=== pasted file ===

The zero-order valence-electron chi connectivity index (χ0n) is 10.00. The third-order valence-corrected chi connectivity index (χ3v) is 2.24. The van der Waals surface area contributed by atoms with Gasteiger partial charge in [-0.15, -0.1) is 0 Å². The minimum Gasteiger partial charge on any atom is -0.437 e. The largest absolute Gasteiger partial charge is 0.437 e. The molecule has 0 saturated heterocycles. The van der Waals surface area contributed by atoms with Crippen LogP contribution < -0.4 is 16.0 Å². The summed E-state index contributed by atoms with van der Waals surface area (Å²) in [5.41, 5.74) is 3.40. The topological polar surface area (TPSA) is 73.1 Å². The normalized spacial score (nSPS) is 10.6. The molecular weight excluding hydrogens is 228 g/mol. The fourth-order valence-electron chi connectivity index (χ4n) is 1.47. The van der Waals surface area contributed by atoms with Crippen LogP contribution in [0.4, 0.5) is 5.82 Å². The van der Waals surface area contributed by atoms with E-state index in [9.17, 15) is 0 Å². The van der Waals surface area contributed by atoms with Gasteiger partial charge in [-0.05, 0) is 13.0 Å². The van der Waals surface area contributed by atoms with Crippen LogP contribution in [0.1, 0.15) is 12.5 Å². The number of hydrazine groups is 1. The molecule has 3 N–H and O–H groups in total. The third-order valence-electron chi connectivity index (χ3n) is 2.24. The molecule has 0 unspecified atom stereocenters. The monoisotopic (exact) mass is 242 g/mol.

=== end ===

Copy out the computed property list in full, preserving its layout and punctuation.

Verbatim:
The zero-order valence-electron chi connectivity index (χ0n) is 10.00. The third-order valence-corrected chi connectivity index (χ3v) is 2.24. The van der Waals surface area contributed by atoms with Gasteiger partial charge in [-0.15, -0.1) is 0 Å². The minimum Gasteiger partial charge on any atom is -0.437 e. The largest absolute Gasteiger partial charge is 0.437 e. The molecule has 0 saturated heterocycles. The van der Waals surface area contributed by atoms with Crippen LogP contribution < -0.4 is 16.0 Å². The summed E-state index contributed by atoms with van der Waals surface area (Å²) in [5.41, 5.74) is 3.40. The topological polar surface area (TPSA) is 73.1 Å². The normalized spacial score (nSPS) is 10.6. The molecular weight excluding hydrogens is 228 g/mol. The fourth-order valence-electron chi connectivity index (χ4n) is 1.47. The van der Waals surface area contributed by atoms with Crippen LogP contribution in [0.4, 0.5) is 5.82 Å². The van der Waals surface area contributed by atoms with E-state index in [9.17, 15) is 0 Å². The van der Waals surface area contributed by atoms with Gasteiger partial charge in [-0.05, 0) is 13.0 Å². The van der Waals surface area contributed by atoms with Crippen LogP contribution in [0.1, 0.15) is 12.5 Å². The number of hydrazine groups is 1. The molecule has 3 N–H and O–H groups in total. The third-order valence-electron chi connectivity index (χ3n) is 2.24. The molecule has 0 unspecified atom stereocenters. The monoisotopic (exact) mass is 242 g/mol.